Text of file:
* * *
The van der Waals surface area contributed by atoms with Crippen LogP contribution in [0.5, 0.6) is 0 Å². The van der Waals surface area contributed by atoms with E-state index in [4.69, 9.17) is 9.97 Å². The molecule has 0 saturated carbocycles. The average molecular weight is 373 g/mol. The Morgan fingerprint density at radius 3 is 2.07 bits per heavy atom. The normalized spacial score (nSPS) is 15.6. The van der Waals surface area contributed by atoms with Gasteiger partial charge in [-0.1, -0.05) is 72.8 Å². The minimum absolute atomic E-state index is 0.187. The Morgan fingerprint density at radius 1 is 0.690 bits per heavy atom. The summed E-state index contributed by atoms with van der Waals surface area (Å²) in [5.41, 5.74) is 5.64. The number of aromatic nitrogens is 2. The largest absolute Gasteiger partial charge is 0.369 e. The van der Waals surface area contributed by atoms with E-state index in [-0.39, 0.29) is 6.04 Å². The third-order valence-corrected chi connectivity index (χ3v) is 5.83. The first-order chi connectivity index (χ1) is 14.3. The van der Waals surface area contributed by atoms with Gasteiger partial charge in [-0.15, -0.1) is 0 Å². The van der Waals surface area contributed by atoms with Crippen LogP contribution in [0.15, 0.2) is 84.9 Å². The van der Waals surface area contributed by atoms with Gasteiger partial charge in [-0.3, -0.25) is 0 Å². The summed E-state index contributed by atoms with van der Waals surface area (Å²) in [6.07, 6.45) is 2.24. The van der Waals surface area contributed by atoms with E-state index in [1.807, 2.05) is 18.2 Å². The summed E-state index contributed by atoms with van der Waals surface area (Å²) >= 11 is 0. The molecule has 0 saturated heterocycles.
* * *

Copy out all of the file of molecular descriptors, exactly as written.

The van der Waals surface area contributed by atoms with Crippen LogP contribution in [0.5, 0.6) is 0 Å². The van der Waals surface area contributed by atoms with E-state index in [4.69, 9.17) is 9.97 Å². The molecule has 0 saturated carbocycles. The average molecular weight is 373 g/mol. The Morgan fingerprint density at radius 3 is 2.07 bits per heavy atom. The normalized spacial score (nSPS) is 15.6. The van der Waals surface area contributed by atoms with Gasteiger partial charge in [-0.1, -0.05) is 72.8 Å². The minimum absolute atomic E-state index is 0.187. The Morgan fingerprint density at radius 1 is 0.690 bits per heavy atom. The summed E-state index contributed by atoms with van der Waals surface area (Å²) in [5.41, 5.74) is 5.64. The number of aromatic nitrogens is 2. The largest absolute Gasteiger partial charge is 0.369 e. The van der Waals surface area contributed by atoms with E-state index in [-0.39, 0.29) is 6.04 Å². The third-order valence-corrected chi connectivity index (χ3v) is 5.83. The first-order chi connectivity index (χ1) is 14.3. The van der Waals surface area contributed by atoms with Gasteiger partial charge in [-0.15, -0.1) is 0 Å². The van der Waals surface area contributed by atoms with Crippen LogP contribution in [0.15, 0.2) is 84.9 Å². The van der Waals surface area contributed by atoms with Gasteiger partial charge in [-0.3, -0.25) is 0 Å². The summed E-state index contributed by atoms with van der Waals surface area (Å²) in [6.07, 6.45) is 2.24. The van der Waals surface area contributed by atoms with E-state index in [1.807, 2.05) is 18.2 Å². The summed E-state index contributed by atoms with van der Waals surface area (Å²) >= 11 is 0. The molecule has 0 saturated heterocycles.